We’d be in Giant Eagle, me in front, him trailing. He tried his best to keep up. He had a bum knee, arthritis and orthopedic shoes and a walker with two tennis balls where wheels should have been.
The walker squeaked. As he came along toward the deli section, it sounded like a man with a club foot was tailing me. The sound went, “Squee-eak … klump … squee-eak …klump … squee-eak … klump …”
It drove me crazy that sound. I’d grind my teeth as I waited impatiently for him to catch up. I was mad at him for getting old. Still, I tried my best to cover up my irritation.
In my best Oliver Hardy voice, I’d spit out a line from an old Laurel & Hardy routine that never failed to break him up. Would be an irritated Oliver (carrying an armful of boxes) saying with great exasperation to Laurel (who carried nothing but an air of indifference), “Why … don’t … you … do … something … to … help … me ?”
He’d be cracking up as he reached the deli counter. Soon, they’d all be out there to greet him. Mary and Julie and Frances and another woman whose name I didn’t know.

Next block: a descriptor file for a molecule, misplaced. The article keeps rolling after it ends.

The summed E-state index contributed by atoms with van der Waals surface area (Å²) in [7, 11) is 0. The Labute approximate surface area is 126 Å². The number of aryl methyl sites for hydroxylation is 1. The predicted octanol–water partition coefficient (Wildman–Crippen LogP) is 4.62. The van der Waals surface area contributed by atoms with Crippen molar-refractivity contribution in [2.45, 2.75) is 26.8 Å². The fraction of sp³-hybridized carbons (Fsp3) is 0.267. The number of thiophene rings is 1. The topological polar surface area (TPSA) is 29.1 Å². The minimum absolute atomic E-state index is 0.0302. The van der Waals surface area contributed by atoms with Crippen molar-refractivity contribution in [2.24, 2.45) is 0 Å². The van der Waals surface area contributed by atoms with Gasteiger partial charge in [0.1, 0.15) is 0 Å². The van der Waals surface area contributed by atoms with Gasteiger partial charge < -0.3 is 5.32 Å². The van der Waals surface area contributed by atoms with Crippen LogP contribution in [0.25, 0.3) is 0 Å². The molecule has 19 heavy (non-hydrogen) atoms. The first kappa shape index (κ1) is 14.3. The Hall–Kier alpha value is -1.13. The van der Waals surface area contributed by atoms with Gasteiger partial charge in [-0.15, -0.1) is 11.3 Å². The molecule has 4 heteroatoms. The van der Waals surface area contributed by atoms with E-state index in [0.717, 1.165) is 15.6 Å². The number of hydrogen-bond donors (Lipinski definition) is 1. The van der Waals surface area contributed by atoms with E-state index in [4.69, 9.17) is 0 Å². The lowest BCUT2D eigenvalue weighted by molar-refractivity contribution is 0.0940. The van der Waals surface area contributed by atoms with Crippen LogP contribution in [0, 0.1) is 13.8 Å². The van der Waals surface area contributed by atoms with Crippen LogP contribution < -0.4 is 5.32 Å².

“Hey, Don,” Mary would say. “How are the balls of your feet?” Mary loved to toss one of his own lines back to him. He’d tell her not so good. “Can’t make that play from deep in the hole any more,” he’d say.
Then Mary would start in on President Bush or one of Dubya’s cronies, and he’d have to take his lumps in that area. Another bone of contention with me. How could he have stayed a Republican all those years, for cryin’ out loud?
Of all the guys in the world who shouldn’t have been a Republican it was him. The people he loved to stick the needle to or give a hard time were all Republicans: starched collars, stuffed shirts, humorless but Important Guys driving Buicks and Cadillacs. The ones he collected among his coterie of kidders and wise guys (and gals) were salesmen, waitresses, barbers, mailmen, deli workers, housepainters and clerks.
On the way out of Giant Eagle (squee-eak … klump … squee-eak … klump …) we had to go past the old guy who bagged the groceries. He’d say to him, “Whaddya say, Firpo? Tell me again about that time you knocked Dempsey out of the ring.”
The grocery bagger had heard that maybe 827 times before, but he always chuckled.
I started taking over the business of grocery shopping and paying his bills when I discovered he’d been writing checks to the political ghouls whose business is to send pleading letters to the old and retired, trying to get them to fork over their savings to The Party.